Today's News

  • Shelby man taking steps to create fitness trail

    Visitors to Red Orchard Park soon will notice exercise equipment placed along the park’s various hiking trails, including Bluebird Trail.

    Some may think the exercise equipment is for the birds, but it’s actually being installed for adults who want to work out while taking their kids or grandkids to the park, Parks and Recreation Director Clay Cottongim said.

  • EARLIER: Murder suspect arrested in Arizona

    Six months after the murder of an Anderson County woman left her cats homeless in the care of her vet in Shelby County, the man wanted in connection with her death has been apprehended in Arizona.

    A Kentucky State Police press release said Terrance Cram was taken into custody Wednesday in Goodyear, Ariz.

    Cram, 49, had been indicted by an Anderson County Grand Jury on June 7, charging him with the murder of Tena McNeely, tampering with physical evidence and fraudulent use of a credit card.

  • How the cemetery is kept alive

    Since 1854, Grove Hill Cemetery has served the Shelby County community as a leading place of rest for the dead, and under the earth at the cemetery lie 18,000 different stories, Cemetery Board Chairman Charles Long said.

    The cemetery is a 501(c)(13) nonprofit company, operated and owned by its members, who are those who have purchased gravesites.

    Being a 501(c)(13) means the cemetery doesn’t have to pay any sales tax on the items it buys for the cemetery, Grove Hill Cemetery Superintendent Mark Brooks said.

  • Dairy show kicks off fair

    Despite the heat and beating sun, the Shelbyville Dairy Show kicked off the Shelby County Fair Thursday afternoon.

    Vice President of the Shelby County A&M Association Ray Tucker said Thursday afternoon was a day for setting up and completing all the attractions, with most of the activities getting started in the evening.

    However, the Dairy Show sponsored by the Kentucky Department of Agriculture drew in a large crowd.

  • Shelby vet’s novel idea is published

    Shelby County native Drew Howell put his pen to paper and churned out a “gripping tale of counterterrorism, covert intelligence, heroism, duty and betrayal” that is slowly working its way into bookstores and onto shelves.

    Expendable Assets is Howell’s first book but it certainly won’t be the last book, he said.

    "This story is not finished,” he said. "I'm starting to put together ideas all ready."

    And he has no shortage of sources for them.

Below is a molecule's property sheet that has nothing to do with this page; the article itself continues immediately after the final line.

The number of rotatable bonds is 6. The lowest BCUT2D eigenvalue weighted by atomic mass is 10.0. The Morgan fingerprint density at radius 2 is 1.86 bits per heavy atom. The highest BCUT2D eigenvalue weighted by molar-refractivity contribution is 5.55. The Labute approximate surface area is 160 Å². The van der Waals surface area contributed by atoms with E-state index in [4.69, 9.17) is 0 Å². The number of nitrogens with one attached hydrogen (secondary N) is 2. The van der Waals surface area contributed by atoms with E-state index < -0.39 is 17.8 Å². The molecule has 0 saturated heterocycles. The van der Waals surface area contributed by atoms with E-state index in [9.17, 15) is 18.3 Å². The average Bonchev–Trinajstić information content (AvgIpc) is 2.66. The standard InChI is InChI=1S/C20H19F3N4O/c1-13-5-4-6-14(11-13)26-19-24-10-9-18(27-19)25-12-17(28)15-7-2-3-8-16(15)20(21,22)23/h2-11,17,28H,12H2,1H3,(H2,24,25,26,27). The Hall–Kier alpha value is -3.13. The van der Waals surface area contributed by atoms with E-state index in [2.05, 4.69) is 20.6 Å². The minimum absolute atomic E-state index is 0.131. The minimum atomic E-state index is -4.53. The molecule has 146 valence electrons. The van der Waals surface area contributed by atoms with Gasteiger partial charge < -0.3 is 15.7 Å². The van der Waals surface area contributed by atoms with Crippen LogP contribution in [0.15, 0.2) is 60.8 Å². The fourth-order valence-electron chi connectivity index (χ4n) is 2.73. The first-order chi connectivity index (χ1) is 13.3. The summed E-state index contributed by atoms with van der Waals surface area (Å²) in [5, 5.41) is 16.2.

• Simpsonville is getting a new fire chief

    The bad news is that the Simpsonville Fire Department had to trim its budget a bit, enough to merit cutting out a key position, that of administrative assistant.

    The good news is that Fire Chief Walter Jones has found a solution to the problem.

    He has stepped down as fire chief but will stay on as administrative assistant, a position that his wife, Kathy, had occupied.

    In his place, Assistant Chief Ronnie Sowder will step up as part-time fire chief.

  • Horse show again among top events

    For the second year in a row, the Shelbyville Horse Show has been ranked in the top 10 among summer tourism events in the state.

    Katie Fussenegger, executive director for the Shelbyville/Shelby County Tourism Commission Visitors Bureau, said there are generally 50 to 75 events nominated to be in the top 10. From those, 10 are “deemed worthy,” she said.

    Judges look at three categories, which are how long the event has been in existence, popularity and its relation to the state’s tourism and economy.

  • Bird of a different sort

    James Bowman and Aaron DeFlippo from Kentucky Down Under, showed Children at the Library on Thursday afternoon, native Australian animals such as a lizard, jungle carpet snake, cocobarra bird and a kangaroo.

  • Gaither named new Collins boys' basketball coach

    Chris Gaither has been hired as Collins' second boys' basketball coach.

    Gaither, 27, previously assisted Mike Clark at Shelby County for two seasons before working under Curtis Turley this past season for the Titans' inaugural campaign. 

    "Mr. Gaither has been an assistant in our program for three years under very successful mentors," Collins Principal Anthony Hatchell said Thursday.  

    For more see Friday's edition of The Sentinel-News.

  • WICHE: Get to know your beneficial insects

    Before you squish, consider the next generation of beneficial insects that you may be eliminating from your garden. We have come to look at all insects as bad, which is far from the truth.

    We delight over butterflies but likely kill many while in the caterpillar stage; we love lady beetles, but the nymph stage looks a little scary; and we swat and spray ever fly, wasp and bee in ear-shot.